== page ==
Sunday, May 6, 2018

Lincoln's New Salem State Historic Site in Illinois.

New Salem Illinois State Historic Site is the historically recreated townsite of Abraham Lincoln's 19th-century frontier village in Menard County (previously part of Sangamon County), Illinois.
During Abe Lincoln's 20s, in the 1830s, this was the homestead of the future President. Here, Lincoln earned a living as a boatman (see note below), shopkeeper, a soldier in the Black Hawk War, general store owner, postmaster, land surveyor, rail-splitter, and was first elected to the Illinois General Assembly. 

The Berry-Lincoln Store was probably the first building in the original village and was constructed in 1829. It is remembered as the town's only frame structure, unlike the other log buildings..
Lincoln moved to Springfield, Illinois, around the time that Springfield became the state capital in 1837.

New Salem was recreated as a historic village in the 1930s, based on the original foundations. The original village was generally abandoned about 1840. The village is located 15 miles northwest of Springfield, and approximately 3 miles south of Petersburg. (The present village of New Salem in Pike County, Illinois is an unrelated community.)
The Original New Salem History.
New Salem was founded in 1828 when James Rutledge and John Camron built a gristmill on the Sangamon River. They surveyed and sold village lots for commercial businesses and homes on the ridge stretching to the west above the mill. Over the first few years of its existence, the town grew rapidly, but after the county seat was located in nearby Petersburg, the village began to shrink and by 1840, it was abandoned. The fact that the Sangamon River was not well-suited for steamboat travel was also a reason for the town's decline.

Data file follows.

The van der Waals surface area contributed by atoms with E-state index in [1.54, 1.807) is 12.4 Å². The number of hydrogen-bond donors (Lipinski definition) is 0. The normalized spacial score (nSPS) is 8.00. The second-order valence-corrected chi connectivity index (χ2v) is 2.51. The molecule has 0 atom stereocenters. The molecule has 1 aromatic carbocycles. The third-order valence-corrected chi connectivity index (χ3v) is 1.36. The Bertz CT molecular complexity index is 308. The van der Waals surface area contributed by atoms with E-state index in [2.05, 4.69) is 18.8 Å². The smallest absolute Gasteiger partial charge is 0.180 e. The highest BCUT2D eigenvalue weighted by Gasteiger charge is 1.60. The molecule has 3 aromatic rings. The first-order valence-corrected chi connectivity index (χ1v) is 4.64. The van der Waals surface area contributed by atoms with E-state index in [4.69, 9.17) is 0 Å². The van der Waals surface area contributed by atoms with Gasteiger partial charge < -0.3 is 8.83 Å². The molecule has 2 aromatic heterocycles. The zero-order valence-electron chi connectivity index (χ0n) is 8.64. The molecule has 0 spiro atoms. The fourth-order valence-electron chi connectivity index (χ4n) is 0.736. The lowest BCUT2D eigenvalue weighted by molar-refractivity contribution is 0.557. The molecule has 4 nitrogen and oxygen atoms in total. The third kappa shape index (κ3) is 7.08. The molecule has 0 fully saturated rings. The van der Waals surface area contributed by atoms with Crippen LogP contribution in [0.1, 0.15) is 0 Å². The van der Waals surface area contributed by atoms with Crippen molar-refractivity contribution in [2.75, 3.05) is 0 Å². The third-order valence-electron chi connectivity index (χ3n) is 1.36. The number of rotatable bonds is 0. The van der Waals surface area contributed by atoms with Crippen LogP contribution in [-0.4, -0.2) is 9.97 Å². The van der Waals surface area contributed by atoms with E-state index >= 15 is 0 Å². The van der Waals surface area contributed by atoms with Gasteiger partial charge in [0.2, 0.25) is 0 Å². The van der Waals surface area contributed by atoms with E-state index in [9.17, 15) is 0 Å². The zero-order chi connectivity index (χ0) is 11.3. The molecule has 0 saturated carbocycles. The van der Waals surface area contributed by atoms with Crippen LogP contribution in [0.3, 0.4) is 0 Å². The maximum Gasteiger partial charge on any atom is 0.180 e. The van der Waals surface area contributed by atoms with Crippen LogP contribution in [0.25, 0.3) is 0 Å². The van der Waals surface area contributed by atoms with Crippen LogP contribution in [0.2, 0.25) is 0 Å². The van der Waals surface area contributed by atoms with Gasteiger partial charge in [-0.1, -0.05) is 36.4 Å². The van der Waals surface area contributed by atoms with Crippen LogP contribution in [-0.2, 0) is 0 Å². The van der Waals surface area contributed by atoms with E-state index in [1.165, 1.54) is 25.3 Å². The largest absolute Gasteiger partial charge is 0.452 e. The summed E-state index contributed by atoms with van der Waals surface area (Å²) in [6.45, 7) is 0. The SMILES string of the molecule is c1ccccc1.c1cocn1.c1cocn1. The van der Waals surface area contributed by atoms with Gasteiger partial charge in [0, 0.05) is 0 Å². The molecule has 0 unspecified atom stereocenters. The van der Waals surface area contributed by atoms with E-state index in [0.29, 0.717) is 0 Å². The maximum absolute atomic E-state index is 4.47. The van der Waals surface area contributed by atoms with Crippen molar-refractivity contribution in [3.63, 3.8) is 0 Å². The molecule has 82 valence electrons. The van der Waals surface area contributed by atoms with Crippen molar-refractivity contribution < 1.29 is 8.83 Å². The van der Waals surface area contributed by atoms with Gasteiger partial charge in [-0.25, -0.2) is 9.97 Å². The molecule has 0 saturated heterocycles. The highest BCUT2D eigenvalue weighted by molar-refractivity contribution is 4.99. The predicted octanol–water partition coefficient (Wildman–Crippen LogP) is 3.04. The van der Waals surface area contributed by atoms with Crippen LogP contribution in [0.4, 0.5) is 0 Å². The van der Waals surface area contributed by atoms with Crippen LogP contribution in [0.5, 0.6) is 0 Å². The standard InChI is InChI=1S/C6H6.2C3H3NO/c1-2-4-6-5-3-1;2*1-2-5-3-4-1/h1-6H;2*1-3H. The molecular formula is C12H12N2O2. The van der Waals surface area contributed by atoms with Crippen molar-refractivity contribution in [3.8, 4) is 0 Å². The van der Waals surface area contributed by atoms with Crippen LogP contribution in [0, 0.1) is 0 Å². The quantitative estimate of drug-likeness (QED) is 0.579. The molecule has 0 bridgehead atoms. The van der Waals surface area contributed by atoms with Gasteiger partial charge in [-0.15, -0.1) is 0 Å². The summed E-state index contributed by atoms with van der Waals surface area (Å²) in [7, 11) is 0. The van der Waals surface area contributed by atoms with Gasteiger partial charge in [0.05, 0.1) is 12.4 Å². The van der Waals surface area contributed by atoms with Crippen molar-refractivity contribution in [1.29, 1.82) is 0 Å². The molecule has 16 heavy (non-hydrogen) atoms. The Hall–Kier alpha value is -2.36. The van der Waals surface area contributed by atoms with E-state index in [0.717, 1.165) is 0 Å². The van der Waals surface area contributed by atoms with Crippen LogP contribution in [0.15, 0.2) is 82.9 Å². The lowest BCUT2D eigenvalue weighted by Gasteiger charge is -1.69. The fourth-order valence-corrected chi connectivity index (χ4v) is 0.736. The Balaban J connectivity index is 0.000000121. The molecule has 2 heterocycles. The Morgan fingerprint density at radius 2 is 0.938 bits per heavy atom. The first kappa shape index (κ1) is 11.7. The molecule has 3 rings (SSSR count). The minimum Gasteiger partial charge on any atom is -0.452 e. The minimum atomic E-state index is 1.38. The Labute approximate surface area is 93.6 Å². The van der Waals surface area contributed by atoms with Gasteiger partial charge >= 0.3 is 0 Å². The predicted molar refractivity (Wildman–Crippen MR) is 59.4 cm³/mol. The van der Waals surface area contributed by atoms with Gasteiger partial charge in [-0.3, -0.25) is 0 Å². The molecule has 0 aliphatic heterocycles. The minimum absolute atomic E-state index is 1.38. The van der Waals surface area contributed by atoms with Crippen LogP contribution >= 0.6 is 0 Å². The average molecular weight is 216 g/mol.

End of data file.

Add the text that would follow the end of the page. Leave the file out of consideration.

In 1831, when Abraham Lincoln's father, Thomas Lincoln, relocated the family from Indiana to a new homestead in Coles County, Illinois, 22-year-old Lincoln struck out on his own. Lincoln arrived in New Salem by way of a flatboat and he remained in the village for about six years.  As far as historians know, Abe Lincoln never owned a home in the village as most single men did not own homes at this time; however, he would often sleep in the tavern (it was common for taverns to rent a bed) or his general store and eat his meals with a local family.

He ran for the Illinois General Assembly in 1832, handily winning his New Salem precinct but losing the countywide district election. He tried again in 1834 and won. Lincoln left New Salem and moved to Springfield, also in his election district, around 1837.

NOTE: Abraham Lincoln, the only U.S. president to hold a patent. He received patent No. 6,469 for his "Device for Buoying Vessels Over Shoals" on May 22, 1849 while a Congressman in Illinois.

When Lincoln lived in New Salem, the village was home to a cooper shop, blacksmith shop, wool carding mill, four general stores, a grocery, two doctors offices, a shoemaker, a carpenter, a hat maker, a tanner, a schoolhouse/church, several residences, common pastures, and kitchen gardens. During its short existence, the village was home to anywhere from 20-25 families at a time. It is important to remember that New Salem was not a small farm village, but instead a commercial village full of young businessmen and craftsmen trying to start a new life on the frontier.
Compiled by Dr. Neil Gale, Ph.D. 
Photographs Copyright © Dr. Neil Gale, Ph.D. 

No comments:

Post a Comment

The Digital Research Library of Illinois History Journal™ is RATED PG-13. Please comment accordingly. Advertisements, spammers and scammers will be removed.